1. In the mal-administration of justice (Psalms 58:1-2). The exact meaning of these verses is somewhat obscure. The rendering of the first clause of the first verse in the A. V. is certainly incorrect. Alexander translates: “Are ye, indeed, dumb, when ye should speak righteousness!” Conant: “ ‘Do ye, of a truth, in silence, speak righteousness?’ A bitter sarcasm. Is it with silence that ye perform the office of speech, dumb when ye ought to speak, and declare the right?” Perowne, on the latter clause of Psalms 58:2, remarks, “This is said sarcastically. Ye pretend, indeed, to hold the balance of justice, and nicely to weigh out to each his just award, but violence is the weight with which ye adjust the scales.” Moll: “It is very bad when those persons and magistrates, who are appointed to administer justice, instead of pronouncing judgment, are silent, and are dumb to the prayers of their subordinates and the earnest entreaties of their frends, not less than to the demands of the law, honour, and conscience. They then not only misuse the scales of justice intrusted to them in an irresponsible manner, to the injury of their fellow-men, but they are likewise hypocrites and liars, since they violate justice at the very time that they pretend to exercise it, and in this manifest their serpent-like nature.” Here, then, are three counts in the indictment against these judges.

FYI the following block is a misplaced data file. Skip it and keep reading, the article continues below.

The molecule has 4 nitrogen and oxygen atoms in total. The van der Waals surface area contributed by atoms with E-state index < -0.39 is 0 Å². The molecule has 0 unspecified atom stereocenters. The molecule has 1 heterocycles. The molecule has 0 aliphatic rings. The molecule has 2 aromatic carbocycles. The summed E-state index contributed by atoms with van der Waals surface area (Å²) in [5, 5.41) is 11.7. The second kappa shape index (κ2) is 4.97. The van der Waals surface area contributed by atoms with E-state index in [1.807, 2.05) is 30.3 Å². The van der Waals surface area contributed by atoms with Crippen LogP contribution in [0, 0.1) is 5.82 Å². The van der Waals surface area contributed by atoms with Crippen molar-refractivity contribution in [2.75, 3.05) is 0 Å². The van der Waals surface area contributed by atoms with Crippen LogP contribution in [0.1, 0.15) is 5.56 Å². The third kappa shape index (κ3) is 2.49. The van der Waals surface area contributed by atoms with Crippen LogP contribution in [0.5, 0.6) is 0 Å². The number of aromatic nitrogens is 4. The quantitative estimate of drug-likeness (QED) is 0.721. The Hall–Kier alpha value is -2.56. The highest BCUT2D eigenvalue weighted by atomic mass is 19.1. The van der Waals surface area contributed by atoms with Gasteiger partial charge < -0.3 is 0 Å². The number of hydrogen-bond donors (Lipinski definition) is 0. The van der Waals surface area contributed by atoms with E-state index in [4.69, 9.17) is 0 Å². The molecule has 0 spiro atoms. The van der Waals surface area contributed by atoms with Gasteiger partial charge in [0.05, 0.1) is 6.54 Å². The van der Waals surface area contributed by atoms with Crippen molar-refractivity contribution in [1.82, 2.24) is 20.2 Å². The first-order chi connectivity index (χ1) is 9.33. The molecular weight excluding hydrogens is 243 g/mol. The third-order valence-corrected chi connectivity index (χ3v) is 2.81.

(1) They were silent when they ought to have declared for righteousness.
(2) Their hearts were bent on wickedness.
(3) Under the pretence of justice they did evil. Thus in the place of judgment there was wickedness, and in the place of righteousness there was iniquity.
2. In falsehood. “Speaking lies.” This is a manifestation of wickedness from which David suffered much, and which, in various forms, has been widely prevalent in the whole history of human wickedness.

3. In malice. “Their poison is like the poison of a serpent.” Their spirit was malignant, and their utterances were spiteful, cruel, and deadly.